Mary Elizabeth Lange (?—1883), educator and founder of both the oldest Catholic school for African Americans and the first order of African American nuns in the United States, the Oblate Sisters of Providence. The place and date of Lange's birth are unknown. Oral tradition says that she was born on the western part of the island of St. Domingue (now Haiti). Born Elizabeth Lange, she was a child of mixed parentage and was described in records as a "free mulatto." Her mother was Annette Lange; her father's name is unknown. The revolution on the isle of St. Domingue coupled with the Napoleonic revolution forced the emigration of many natives; both black and white refugees fled to other parts of the Western Hemisphere. Lange arrived in the United States educated, refined, and fluent in French. When she arrived on the shores of Maryland, she encountered major problems. She was now a free person of color in a slaveholding state, and she spoke French in a country whose native tongue was English. She was a black Catholic and a single woman in a foreign, male-dominated society. In spite of such difficulties, by 1828 Lange had established a school for children of color in Baltimore, St. Frances Academy, still in existence.
The French revolution also caused an influx of European Catholics into the United States. Among the immigrants was a group of priests known as the Sulpician Fathers. In Baltimore the fathers started a seminary for priests, a college for the laity, and a catechism class for black children. The priest in charge, James Marie Hector Nicholas Joubert de La Muraille, himself a refugee from St. Domingue, needed someone to help him with the catechism classes. The problem was not doctrine but reading. In volunteering to teach the children to read, Lange also told Father Joubert of her desire to serve God as a nun. Because no such option was open to black women in 1828, the two decided to start a religious sisterhood for women of African descent. In a rented house at 5 St. Mary's Court, Lange began her new Catholic school. Her pupils consisted of eleven day scholars, nine boarders, and three nonpaying poor students who were called “children of the house.” From the outset the curriculum was comparable to ones at private schools for white children. Music and the arts played a major role in the program of studies. Several students who graduated from the school eventually started private schools of their own. These endeavors took place where the average black person was still in slavery. In 1829 Lange and her three companions pronounced vows as Catholic nuns. Lange's name then became Soeur Marie, or Sister Mary. As superior general of the Oblate Sisters of Providence, Lange also became known as Mother Mary Lange.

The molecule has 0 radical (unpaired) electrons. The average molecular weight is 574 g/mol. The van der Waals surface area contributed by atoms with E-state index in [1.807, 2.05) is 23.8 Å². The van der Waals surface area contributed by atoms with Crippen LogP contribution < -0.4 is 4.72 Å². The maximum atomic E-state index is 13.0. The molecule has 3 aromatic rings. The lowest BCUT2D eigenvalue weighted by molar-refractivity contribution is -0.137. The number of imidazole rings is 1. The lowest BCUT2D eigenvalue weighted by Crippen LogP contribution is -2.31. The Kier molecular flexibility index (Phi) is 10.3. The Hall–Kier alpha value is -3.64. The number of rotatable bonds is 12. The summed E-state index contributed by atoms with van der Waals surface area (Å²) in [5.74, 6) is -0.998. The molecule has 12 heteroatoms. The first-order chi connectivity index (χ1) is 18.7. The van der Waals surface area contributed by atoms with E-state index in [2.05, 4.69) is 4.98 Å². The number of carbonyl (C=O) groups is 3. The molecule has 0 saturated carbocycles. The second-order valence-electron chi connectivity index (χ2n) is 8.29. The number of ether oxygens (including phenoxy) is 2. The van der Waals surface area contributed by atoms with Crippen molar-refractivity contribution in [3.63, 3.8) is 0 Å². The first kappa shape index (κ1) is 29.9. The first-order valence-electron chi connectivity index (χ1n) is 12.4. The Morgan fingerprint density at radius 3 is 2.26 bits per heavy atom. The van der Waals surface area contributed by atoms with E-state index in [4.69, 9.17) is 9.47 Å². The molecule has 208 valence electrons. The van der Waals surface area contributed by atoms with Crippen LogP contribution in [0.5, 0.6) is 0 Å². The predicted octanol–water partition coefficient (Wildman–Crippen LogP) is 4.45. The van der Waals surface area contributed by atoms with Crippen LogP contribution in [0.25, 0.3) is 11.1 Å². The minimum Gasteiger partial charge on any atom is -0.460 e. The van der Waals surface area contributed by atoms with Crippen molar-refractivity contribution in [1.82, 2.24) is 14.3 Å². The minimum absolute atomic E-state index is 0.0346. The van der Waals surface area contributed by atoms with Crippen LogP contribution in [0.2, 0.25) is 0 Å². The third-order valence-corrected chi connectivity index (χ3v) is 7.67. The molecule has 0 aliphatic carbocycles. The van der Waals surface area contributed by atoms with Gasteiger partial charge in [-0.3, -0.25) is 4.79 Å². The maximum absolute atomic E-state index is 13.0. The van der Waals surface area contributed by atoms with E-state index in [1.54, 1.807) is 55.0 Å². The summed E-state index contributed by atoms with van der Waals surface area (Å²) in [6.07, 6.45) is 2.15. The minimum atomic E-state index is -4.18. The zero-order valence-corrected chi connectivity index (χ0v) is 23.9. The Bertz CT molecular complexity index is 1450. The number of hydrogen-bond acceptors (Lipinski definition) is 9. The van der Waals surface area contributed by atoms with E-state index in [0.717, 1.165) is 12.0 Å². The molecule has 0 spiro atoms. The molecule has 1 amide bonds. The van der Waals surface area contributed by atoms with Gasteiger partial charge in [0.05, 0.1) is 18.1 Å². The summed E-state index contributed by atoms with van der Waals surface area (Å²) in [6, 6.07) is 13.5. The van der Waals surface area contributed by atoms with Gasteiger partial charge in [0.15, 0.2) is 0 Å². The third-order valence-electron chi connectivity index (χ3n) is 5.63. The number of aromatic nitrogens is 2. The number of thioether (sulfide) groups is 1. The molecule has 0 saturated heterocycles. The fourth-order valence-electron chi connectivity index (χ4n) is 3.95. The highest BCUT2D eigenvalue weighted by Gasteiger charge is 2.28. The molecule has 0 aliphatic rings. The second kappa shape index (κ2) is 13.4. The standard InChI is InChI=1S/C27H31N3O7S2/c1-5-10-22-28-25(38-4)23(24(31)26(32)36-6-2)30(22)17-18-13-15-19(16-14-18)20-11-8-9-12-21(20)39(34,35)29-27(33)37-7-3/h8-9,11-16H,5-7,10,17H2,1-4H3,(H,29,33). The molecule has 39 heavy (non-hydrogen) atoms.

Soon Lange began taking in homeless children, then widows. Expansion became necessary. Changes in the personnel of the church brought changes into the school and convent of the Oblate Sisters. The reigning archbishop, Samuel Eccleston, suggested that the black women give up the religious life and become good servants in the homes of Baltimore's elite. Lange refused to follow the archbishop's wishes. Poverty and hardship surrounded the infant community. The sisters took in washing, ironing, and sewing to support themselves and their orphans. Then a Bavarian priest, Thaddeus Anwander, asked to help Lange. At first the archbishop asked the priest, “What is the use?” Finally, after much insistence, the bishop gave Father Anwander permission to assist the Oblate Sisters of Providence. Students enrolled at St. Frances, more young black women entered the religious life, and in 1852 a school for African American males was built. News of the sisters' work soon spread to other cities. The Oblate Sisters opened schools in other sections of Baltimore, including Blessed Peter Claver in Fells Point, St. Joseph's in south Baltimore, and St. Michael's on Lombard Street as well as Blessed Peter Claver School in Philadelphia, Pennsylvania, St. Joseph and St. Frances in New Orleans, Guardian Angel in Kansas, St. Elizabeth's in St. Louis, St. Ann's Academy and St. Augustine's in Washington, D.C., and a mission in Cuba, all in the nineteenth century.
Lange died in Baltimore, the city where she had defied the rules, where she succeeded in establishing an educational system for African American youths, and where she brought into existence the first permanent African American Catholic sisterhood. Mother Mary Lange, an immigrant, enriched American culture by enhancing the educational, spiritual, and social structures of nineteenth-century black America.A version of this article by Mary Reginald Gerdes originally appeared in African American National Biography.
Bowman, Thea <https://oxfordaasc.com/view/10.1093/acref/9780195301731.001.0001/acref-9780195301731-e-38381>
“Mother Mary Elizabeth Lange.” Archdiocese of Baltimore, June 14, 2017. https://www.archbalt.org/mother-mary-elizabeth-lange/.
Joubert's original diary, started by the priest and continued by the sisters after his death and covering 1828 to 1874, is in the Oblate Sisters of Providence Archives in Baltimore, Maryland.
Sherwood, Grace. The Oblates Hundred and One Years (1931).
Mary Reginald Gerdes
Jennifer Mojica Santana
Hutchins Center for African & African American Research, Harvard University, Cambridge, MA.
Oxford University Press (USA) African American Studies Center.